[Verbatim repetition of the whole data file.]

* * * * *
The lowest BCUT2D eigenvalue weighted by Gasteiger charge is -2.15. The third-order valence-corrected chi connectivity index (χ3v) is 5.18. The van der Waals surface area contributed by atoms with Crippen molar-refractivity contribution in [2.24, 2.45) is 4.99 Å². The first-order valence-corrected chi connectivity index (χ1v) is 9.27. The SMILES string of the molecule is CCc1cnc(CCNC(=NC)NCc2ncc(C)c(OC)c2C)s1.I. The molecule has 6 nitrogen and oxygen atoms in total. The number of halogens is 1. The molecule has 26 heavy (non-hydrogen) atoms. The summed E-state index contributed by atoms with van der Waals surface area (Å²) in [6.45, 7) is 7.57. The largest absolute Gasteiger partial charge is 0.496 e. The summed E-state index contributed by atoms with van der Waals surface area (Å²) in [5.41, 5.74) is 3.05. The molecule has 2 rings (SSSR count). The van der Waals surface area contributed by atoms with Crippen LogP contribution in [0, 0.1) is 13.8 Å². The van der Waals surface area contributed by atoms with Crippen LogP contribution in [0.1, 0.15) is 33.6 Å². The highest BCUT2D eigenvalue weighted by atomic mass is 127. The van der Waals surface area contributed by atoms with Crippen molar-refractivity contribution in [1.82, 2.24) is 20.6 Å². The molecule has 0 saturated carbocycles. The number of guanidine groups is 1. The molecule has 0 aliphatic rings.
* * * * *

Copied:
The lowest BCUT2D eigenvalue weighted by Gasteiger charge is -2.15. The third-order valence-corrected chi connectivity index (χ3v) is 5.18. The van der Waals surface area contributed by atoms with Crippen molar-refractivity contribution in [2.24, 2.45) is 4.99 Å². The first-order valence-corrected chi connectivity index (χ1v) is 9.27. The SMILES string of the molecule is CCc1cnc(CCNC(=NC)NCc2ncc(C)c(OC)c2C)s1.I. The molecule has 6 nitrogen and oxygen atoms in total. The number of halogens is 1. The molecule has 26 heavy (non-hydrogen) atoms. The summed E-state index contributed by atoms with van der Waals surface area (Å²) in [6.45, 7) is 7.57. The largest absolute Gasteiger partial charge is 0.496 e. The summed E-state index contributed by atoms with van der Waals surface area (Å²) in [5.41, 5.74) is 3.05. The molecule has 2 rings (SSSR count). The van der Waals surface area contributed by atoms with Crippen LogP contribution in [0, 0.1) is 13.8 Å². The van der Waals surface area contributed by atoms with Crippen LogP contribution in [0.1, 0.15) is 33.6 Å². The highest BCUT2D eigenvalue weighted by atomic mass is 127. The van der Waals surface area contributed by atoms with Crippen molar-refractivity contribution in [1.82, 2.24) is 20.6 Å². The molecule has 0 saturated carbocycles. The number of guanidine groups is 1. The molecule has 0 aliphatic rings.